- New research reveals that fires in the Amazon rainforest, used primarily to clear land for agriculture and ranching, are contributing to drier conditions caused by the emissions of climate-warming gases into the atmosphere.
- Fires release “black carbon,” which absorbs energy and causes temperatures to rise, as well as blocking the formation of clouds, creating drier conditions.
- The researchers caution that the rising demand for water combined with scarcer supplies could threaten the forest’s survival.
The burning of vegetation and the release of climate-warming gases into the atmosphere are conspiring to dry out the Amazon rainforest, according to a new study.
“We observed that in the last two decades, there has been a significant increase in dryness in the atmosphere as well as in the atmospheric demand for water above the rainforest,” Armineh Barkhordarian, an assistant researcher at NASA’s Jet Propulsion Laboratory (JPL) and the lead author of the study, said in a statement.
Fires in the Amazon captured the world’s attention in the late summer of 2019. Though a recent analysis demonstrated that most of the fires were burning on recently deforested land, not the forest itself, the release of “black carbon” into the atmosphere above the forest is still having a substantial impact. These fires, primarily set to clear the way for agriculture and pastures, feed a cycle in which droughts and fires will continue to be more likely.
Publishing their work Oct. 25 in the journal Scientific Reports, Barkhordarian and her colleagues used satellite-mounted instruments to come up with what’s known as the vapor pressure deficit, or VPD, across tropical South America. The VPD is the gap between the maximum amount of moisture the air can hold and how much moisture is actually there, and it’s been notching upward — meaning drier air in the Amazon — over the past few decades.
The team’s analysis leaves little doubt that humans are behind this precipitous change.
“In comparing this trend to data from models that estimate climate variability over thousands of years,” Barkhordarian said, “we determined that the change in atmospheric aridity is well beyond what would be expected from natural climate variability.”
In particular, the southern and southeastern parts of the Amazon, which are most affected by the push for new farm and grazing land, have been experiencing drier dry seasons that last longer. But even in the northern reaches of the forest, “mega droughts” punctuate the past 20 years, the most recent occurring in 2015.
Emissions of greenhouse gases like CO2 are part of the problem. As their concentrations rise in the atmosphere, they trap more energy, which warms the planet and leads to drier conditions. The sooty aerosols released from fires also absorb heat and hinder cloud formation.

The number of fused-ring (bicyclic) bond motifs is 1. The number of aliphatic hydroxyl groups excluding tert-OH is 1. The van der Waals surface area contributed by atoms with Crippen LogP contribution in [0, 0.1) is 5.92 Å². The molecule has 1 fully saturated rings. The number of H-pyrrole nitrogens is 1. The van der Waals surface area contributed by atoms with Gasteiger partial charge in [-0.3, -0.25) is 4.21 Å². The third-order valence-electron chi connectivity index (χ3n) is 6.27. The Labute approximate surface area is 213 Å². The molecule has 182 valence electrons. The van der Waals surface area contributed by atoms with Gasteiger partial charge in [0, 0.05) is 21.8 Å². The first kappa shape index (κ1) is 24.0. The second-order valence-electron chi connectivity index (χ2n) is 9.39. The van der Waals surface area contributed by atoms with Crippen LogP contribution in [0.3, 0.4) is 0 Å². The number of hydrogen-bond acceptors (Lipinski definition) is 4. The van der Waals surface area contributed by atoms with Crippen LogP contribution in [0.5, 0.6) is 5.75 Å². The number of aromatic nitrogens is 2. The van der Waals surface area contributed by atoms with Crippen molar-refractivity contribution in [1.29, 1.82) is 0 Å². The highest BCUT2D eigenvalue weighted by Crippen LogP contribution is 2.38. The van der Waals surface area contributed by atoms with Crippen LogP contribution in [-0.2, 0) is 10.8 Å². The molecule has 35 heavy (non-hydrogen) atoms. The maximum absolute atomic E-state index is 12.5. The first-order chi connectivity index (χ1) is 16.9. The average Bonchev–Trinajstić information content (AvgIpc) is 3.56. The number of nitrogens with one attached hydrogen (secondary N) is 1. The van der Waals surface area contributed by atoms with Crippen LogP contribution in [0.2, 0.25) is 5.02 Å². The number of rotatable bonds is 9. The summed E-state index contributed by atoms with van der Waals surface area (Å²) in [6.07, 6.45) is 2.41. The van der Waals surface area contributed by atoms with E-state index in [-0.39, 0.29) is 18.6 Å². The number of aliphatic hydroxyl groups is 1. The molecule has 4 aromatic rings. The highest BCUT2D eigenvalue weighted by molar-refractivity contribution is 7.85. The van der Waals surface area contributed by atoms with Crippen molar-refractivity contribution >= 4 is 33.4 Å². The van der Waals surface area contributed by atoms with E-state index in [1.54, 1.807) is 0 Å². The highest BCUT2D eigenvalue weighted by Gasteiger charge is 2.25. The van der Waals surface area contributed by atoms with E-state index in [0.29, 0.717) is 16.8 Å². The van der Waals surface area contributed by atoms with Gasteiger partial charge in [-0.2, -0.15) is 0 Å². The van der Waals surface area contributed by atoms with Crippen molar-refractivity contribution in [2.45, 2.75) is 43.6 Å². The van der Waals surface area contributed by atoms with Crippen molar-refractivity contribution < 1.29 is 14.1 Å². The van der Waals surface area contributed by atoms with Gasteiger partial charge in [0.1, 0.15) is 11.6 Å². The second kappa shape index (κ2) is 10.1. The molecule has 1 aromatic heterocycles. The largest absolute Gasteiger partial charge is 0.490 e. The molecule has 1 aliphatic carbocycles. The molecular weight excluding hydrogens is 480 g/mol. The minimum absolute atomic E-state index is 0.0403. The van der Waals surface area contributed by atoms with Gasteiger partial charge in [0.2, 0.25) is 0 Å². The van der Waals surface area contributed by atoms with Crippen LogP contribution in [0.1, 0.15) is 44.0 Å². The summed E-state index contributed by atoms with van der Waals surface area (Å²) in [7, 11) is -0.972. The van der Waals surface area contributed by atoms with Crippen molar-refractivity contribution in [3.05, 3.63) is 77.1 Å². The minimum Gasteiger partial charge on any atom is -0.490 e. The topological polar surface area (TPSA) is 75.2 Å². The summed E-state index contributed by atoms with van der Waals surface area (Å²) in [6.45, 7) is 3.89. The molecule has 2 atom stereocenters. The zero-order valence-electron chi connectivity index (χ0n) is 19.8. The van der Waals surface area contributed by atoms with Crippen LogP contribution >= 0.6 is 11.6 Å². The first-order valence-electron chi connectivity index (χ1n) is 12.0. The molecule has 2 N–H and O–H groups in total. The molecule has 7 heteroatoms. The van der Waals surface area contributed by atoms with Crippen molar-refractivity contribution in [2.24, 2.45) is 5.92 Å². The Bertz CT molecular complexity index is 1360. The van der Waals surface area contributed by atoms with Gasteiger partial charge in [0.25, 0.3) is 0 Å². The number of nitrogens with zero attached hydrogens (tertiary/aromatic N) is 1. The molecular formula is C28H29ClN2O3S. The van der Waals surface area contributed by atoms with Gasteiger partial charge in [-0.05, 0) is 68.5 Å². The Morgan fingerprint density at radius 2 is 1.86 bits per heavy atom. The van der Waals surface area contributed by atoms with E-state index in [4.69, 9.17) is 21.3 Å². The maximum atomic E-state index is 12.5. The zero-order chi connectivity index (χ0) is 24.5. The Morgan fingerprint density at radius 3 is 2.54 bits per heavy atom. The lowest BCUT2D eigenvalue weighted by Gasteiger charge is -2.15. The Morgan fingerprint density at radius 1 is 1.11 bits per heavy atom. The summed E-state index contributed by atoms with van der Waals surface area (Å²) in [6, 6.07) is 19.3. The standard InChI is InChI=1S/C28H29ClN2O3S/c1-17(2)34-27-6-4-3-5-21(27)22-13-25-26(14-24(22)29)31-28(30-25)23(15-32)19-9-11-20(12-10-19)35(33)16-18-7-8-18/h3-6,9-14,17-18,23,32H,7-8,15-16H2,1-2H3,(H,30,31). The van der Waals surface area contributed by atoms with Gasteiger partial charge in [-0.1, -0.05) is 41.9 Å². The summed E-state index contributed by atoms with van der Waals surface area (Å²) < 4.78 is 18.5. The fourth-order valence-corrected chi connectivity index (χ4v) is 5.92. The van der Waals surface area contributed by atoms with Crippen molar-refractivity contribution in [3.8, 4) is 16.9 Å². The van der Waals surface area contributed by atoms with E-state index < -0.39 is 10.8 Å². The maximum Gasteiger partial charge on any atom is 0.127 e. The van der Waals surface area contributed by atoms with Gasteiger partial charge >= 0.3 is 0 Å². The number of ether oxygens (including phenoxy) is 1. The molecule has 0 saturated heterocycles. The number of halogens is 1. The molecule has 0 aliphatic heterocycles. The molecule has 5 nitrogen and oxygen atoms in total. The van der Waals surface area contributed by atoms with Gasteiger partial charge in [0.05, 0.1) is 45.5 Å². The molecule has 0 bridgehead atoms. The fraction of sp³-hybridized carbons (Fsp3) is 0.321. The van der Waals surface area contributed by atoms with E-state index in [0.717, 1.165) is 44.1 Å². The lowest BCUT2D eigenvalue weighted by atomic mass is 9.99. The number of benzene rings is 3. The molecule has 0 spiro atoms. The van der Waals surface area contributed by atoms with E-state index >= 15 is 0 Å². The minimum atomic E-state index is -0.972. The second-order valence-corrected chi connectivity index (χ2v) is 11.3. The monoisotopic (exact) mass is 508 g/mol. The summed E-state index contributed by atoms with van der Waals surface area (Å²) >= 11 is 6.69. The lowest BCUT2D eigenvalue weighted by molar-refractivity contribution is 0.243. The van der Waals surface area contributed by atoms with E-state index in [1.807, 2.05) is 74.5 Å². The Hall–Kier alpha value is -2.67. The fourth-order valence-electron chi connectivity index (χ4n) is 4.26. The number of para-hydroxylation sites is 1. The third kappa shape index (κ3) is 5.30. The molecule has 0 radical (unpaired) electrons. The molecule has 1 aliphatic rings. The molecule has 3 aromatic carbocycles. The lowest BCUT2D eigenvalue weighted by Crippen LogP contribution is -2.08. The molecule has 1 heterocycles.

To stay cool as the mercury rises, trees will pull in more water from the soil. Ordinarily, that water flows up through the trees, playing a vital role in transporting nutrients along the way. When it’s finally released from the top of the canopy, the moisture condenses into clouds, and much of it returns to the soil in the form of rain.
But if the earth has become too parched, it can disrupt the whole system.
“It’s a matter of supply and demand,” Sassan Saatchi, a senior research scientist at JPL and a co-author of the study, said in the statement. “With the increase in temperature and drying of the air above the trees, the trees need to transpire to cool themselves and to add more water vapor into the atmosphere.
“But the soil doesn’t have extra water for the trees to pull in,” he added.
Those more arid conditions make fires more likely, which in turn could dry the forest out even further. As water becomes a scarcer commodity, the forests themselves, along with some of the most biodiverse ecosystems on Earth that they support, could be in danger.
“Our study shows that the demand is increasing, the supply is decreasing,” Saatchi said, “and if this continues, the forest may no longer be able to sustain itself.”
Banner image of the vapor pressure deficit by Joshua Stevens/NASA Earth Observatory.
Barkhordarian, A., Saatchi, S. S., Behrangi, A., Loikith, P. C., & Mechoso, C. R. (2019). A Recent Systematic Increase in Vapor Pressure Deficit over Tropical South America. Scientific Reports, 9(1), 15331. doi:10.1038/s41598-019-51857-8
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